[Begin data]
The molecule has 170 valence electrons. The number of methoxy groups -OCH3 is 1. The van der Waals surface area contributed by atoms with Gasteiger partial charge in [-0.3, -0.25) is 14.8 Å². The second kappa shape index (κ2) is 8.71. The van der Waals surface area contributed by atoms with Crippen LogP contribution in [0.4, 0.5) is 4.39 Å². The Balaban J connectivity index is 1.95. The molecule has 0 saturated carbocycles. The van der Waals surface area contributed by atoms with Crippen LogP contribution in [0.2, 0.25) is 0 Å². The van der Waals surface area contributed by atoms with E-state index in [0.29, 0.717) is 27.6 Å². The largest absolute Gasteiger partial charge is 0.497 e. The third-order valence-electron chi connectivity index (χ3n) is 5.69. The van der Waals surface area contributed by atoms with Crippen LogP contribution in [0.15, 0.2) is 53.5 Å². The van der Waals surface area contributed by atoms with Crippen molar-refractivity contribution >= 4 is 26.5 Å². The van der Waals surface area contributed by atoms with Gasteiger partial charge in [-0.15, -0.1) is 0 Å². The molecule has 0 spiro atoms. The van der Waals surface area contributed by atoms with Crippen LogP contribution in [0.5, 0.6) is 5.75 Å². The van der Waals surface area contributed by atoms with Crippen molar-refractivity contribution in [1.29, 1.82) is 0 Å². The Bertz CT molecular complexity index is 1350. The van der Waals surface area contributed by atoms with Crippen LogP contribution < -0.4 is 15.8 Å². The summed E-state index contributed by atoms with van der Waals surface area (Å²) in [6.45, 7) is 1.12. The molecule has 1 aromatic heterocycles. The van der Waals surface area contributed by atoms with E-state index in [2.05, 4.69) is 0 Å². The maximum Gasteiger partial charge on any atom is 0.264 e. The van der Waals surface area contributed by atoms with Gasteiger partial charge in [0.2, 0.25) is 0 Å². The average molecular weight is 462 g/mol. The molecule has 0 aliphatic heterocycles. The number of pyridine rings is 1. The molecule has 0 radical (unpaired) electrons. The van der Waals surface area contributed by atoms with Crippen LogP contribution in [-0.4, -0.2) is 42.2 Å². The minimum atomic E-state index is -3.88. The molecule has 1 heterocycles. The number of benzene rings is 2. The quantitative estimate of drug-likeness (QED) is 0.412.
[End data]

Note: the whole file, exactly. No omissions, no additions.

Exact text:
The molecule has 170 valence electrons. The number of methoxy groups -OCH3 is 1. The van der Waals surface area contributed by atoms with Gasteiger partial charge in [-0.3, -0.25) is 14.8 Å². The second kappa shape index (κ2) is 8.71. The van der Waals surface area contributed by atoms with Crippen LogP contribution in [0.4, 0.5) is 4.39 Å². The Balaban J connectivity index is 1.95. The molecule has 0 saturated carbocycles. The van der Waals surface area contributed by atoms with Crippen LogP contribution in [0.2, 0.25) is 0 Å². The van der Waals surface area contributed by atoms with E-state index in [0.29, 0.717) is 27.6 Å². The largest absolute Gasteiger partial charge is 0.497 e. The third-order valence-electron chi connectivity index (χ3n) is 5.69. The van der Waals surface area contributed by atoms with Crippen LogP contribution in [0.15, 0.2) is 53.5 Å². The van der Waals surface area contributed by atoms with Crippen molar-refractivity contribution >= 4 is 26.5 Å². The van der Waals surface area contributed by atoms with Gasteiger partial charge in [-0.15, -0.1) is 0 Å². The molecule has 0 spiro atoms. The van der Waals surface area contributed by atoms with Crippen LogP contribution in [0.5, 0.6) is 5.75 Å². The van der Waals surface area contributed by atoms with Crippen molar-refractivity contribution in [1.29, 1.82) is 0 Å². The Bertz CT molecular complexity index is 1350. The van der Waals surface area contributed by atoms with Crippen LogP contribution < -0.4 is 15.8 Å². The summed E-state index contributed by atoms with van der Waals surface area (Å²) in [6.45, 7) is 1.12. The molecule has 1 aromatic heterocycles. The van der Waals surface area contributed by atoms with E-state index in [2.05, 4.69) is 0 Å². The maximum Gasteiger partial charge on any atom is 0.264 e. The van der Waals surface area contributed by atoms with Gasteiger partial charge in [0.2, 0.25) is 0 Å². The average molecular weight is 462 g/mol. The molecule has 0 aliphatic heterocycles. The number of pyridine rings is 1. The molecule has 0 radical (unpaired) electrons. The van der Waals surface area contributed by atoms with Crippen LogP contribution in [-0.4, -0.2) is 42.2 Å². The minimum atomic E-state index is -3.88. The molecule has 1 heterocycles. The number of benzene rings is 2. The quantitative estimate of drug-likeness (QED) is 0.412.